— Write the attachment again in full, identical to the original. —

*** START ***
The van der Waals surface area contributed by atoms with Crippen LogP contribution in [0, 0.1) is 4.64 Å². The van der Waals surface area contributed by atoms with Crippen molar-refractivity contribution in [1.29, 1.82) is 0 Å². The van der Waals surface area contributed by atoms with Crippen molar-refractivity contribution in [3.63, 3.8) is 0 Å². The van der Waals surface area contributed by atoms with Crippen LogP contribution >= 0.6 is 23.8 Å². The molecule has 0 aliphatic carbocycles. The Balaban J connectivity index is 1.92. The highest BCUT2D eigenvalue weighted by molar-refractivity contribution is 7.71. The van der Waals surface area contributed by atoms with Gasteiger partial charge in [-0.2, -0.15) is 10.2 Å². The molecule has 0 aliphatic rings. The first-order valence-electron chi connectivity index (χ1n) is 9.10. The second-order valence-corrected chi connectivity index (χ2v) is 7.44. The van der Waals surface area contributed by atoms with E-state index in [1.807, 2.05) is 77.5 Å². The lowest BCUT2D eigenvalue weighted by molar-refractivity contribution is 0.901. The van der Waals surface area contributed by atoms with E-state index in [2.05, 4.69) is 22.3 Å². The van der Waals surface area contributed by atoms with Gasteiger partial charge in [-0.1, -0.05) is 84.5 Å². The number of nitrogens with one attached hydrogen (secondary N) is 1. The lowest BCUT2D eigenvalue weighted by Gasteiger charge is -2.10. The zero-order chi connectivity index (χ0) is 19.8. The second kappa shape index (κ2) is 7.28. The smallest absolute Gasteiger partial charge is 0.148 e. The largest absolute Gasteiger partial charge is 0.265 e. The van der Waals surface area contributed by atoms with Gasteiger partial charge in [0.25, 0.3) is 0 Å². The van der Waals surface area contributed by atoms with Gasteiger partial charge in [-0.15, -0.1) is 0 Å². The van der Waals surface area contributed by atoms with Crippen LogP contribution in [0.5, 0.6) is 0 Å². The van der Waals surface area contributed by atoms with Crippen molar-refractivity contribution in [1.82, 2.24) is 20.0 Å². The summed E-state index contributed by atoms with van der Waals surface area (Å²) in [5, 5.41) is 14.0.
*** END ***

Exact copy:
The van der Waals surface area contributed by atoms with Crippen LogP contribution in [0, 0.1) is 4.64 Å². The van der Waals surface area contributed by atoms with Crippen molar-refractivity contribution in [1.29, 1.82) is 0 Å². The van der Waals surface area contributed by atoms with Crippen molar-refractivity contribution in [3.63, 3.8) is 0 Å². The van der Waals surface area contributed by atoms with Crippen LogP contribution >= 0.6 is 23.8 Å². The molecule has 0 aliphatic carbocycles. The Balaban J connectivity index is 1.92. The highest BCUT2D eigenvalue weighted by molar-refractivity contribution is 7.71. The van der Waals surface area contributed by atoms with Gasteiger partial charge in [-0.2, -0.15) is 10.2 Å². The molecule has 0 aliphatic rings. The first-order valence-electron chi connectivity index (χ1n) is 9.10. The second-order valence-corrected chi connectivity index (χ2v) is 7.44. The van der Waals surface area contributed by atoms with E-state index in [1.807, 2.05) is 77.5 Å². The lowest BCUT2D eigenvalue weighted by molar-refractivity contribution is 0.901. The van der Waals surface area contributed by atoms with E-state index in [2.05, 4.69) is 22.3 Å². The van der Waals surface area contributed by atoms with Gasteiger partial charge in [-0.1, -0.05) is 84.5 Å². The number of nitrogens with one attached hydrogen (secondary N) is 1. The lowest BCUT2D eigenvalue weighted by Gasteiger charge is -2.10. The zero-order chi connectivity index (χ0) is 19.8. The second kappa shape index (κ2) is 7.28. The smallest absolute Gasteiger partial charge is 0.148 e. The largest absolute Gasteiger partial charge is 0.265 e. The van der Waals surface area contributed by atoms with Gasteiger partial charge in [0.25, 0.3) is 0 Å². The van der Waals surface area contributed by atoms with Gasteiger partial charge in [-0.15, -0.1) is 0 Å². The van der Waals surface area contributed by atoms with Crippen LogP contribution in [0.5, 0.6) is 0 Å². The van der Waals surface area contributed by atoms with Crippen molar-refractivity contribution in [1.82, 2.24) is 20.0 Å². The summed E-state index contributed by atoms with van der Waals surface area (Å²) in [5, 5.41) is 14.0.